The issue of (carbon-heavy) ducted air conditioning has been mitigated by a new prototype called SR2 currently being tested for rollout. It’s robotically 3D printed and made from recycled plastic hospital waste. Light and rounded it diffuses air rather than blowing it through flat, angled steel frames, making for a far more efficient flow of air. Within 12 months SR2 is likely to replace ducted air conditioning in several of BVN’s developments.
Gas systems for residential developments are the preferred option by real estate agents focused on sales based on features. But the health, environmental and financial costs are heavy. BVN is lobbying clients hard to resist the real estate advice and bypass gas for (green-powered) electrical fittings. Going a step further the firm is researching the market to find alternatives to gas stove-friendly woks. A full white paper will support lobbying efforts by helping to equip developer clients with market data to influence decision making around choosing electricity over gas.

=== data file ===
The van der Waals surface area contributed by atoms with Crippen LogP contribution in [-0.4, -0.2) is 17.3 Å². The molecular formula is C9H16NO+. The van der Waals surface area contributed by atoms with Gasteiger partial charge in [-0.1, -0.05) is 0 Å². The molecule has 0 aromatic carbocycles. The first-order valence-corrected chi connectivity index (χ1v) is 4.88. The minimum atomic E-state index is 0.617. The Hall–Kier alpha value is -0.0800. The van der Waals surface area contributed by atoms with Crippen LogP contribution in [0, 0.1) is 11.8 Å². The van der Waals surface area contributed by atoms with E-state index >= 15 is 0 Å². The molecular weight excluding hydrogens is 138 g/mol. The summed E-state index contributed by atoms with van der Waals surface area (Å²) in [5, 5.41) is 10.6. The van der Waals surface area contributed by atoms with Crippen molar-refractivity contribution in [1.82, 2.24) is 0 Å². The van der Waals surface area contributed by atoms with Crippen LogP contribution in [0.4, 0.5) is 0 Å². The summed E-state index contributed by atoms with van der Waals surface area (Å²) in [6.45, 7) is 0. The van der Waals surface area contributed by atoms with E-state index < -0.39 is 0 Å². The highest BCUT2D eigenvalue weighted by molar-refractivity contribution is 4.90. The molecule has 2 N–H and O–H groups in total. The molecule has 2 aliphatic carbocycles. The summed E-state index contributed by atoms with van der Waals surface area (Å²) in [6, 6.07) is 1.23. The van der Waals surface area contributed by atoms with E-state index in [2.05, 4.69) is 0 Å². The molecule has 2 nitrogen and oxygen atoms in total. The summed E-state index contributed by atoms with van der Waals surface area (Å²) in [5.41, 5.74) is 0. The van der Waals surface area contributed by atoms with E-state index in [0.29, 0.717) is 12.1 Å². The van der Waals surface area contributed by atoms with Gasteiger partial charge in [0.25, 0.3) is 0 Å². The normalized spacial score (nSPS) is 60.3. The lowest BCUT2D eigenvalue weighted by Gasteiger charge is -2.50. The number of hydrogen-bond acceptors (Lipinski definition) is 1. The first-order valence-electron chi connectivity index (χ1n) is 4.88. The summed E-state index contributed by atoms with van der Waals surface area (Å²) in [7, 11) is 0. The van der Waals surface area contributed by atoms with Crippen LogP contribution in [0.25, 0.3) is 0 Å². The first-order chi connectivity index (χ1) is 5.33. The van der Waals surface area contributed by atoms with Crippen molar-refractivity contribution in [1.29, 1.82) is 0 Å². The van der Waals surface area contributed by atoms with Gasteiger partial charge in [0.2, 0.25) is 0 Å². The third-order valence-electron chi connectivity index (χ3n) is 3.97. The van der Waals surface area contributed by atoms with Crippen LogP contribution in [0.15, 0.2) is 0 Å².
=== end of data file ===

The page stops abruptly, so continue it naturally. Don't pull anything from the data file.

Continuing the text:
Santa Sophia Catholic College, BVN. Photography by Daniel Kuke.
Santa Sophia School in Sydney’s greater west, has been designed as a set of prefabricated, modular pieces. Like toy building blocks, they’ve been assembled on-site this year in record time and with absolutely no waste going to landfill. The shift away from on-site construction to modular build has been another example of changing not just the product but the system.
For BVN, accelerating net zero as a business has been about looking at itself first, confronting its own footprint and gathering the will of the collective. And then, seeing that it could do more than the sum of its parts. While also designing with a sustainability lens, the firm is simultaneously broadening its sphere of influence, to find those systems that can enable exponential change.
To learn more about “Climate Active” accreditation, read more here.
Underpinning BVN’s pathway to accelerating net-zero, is its challenge every day, to be “smarter, more creative and better for the planet”. It’s a simple motto but a powerful one. To follow BVN’s journey to becoming “Climate Positive” follow us on LinkedIn.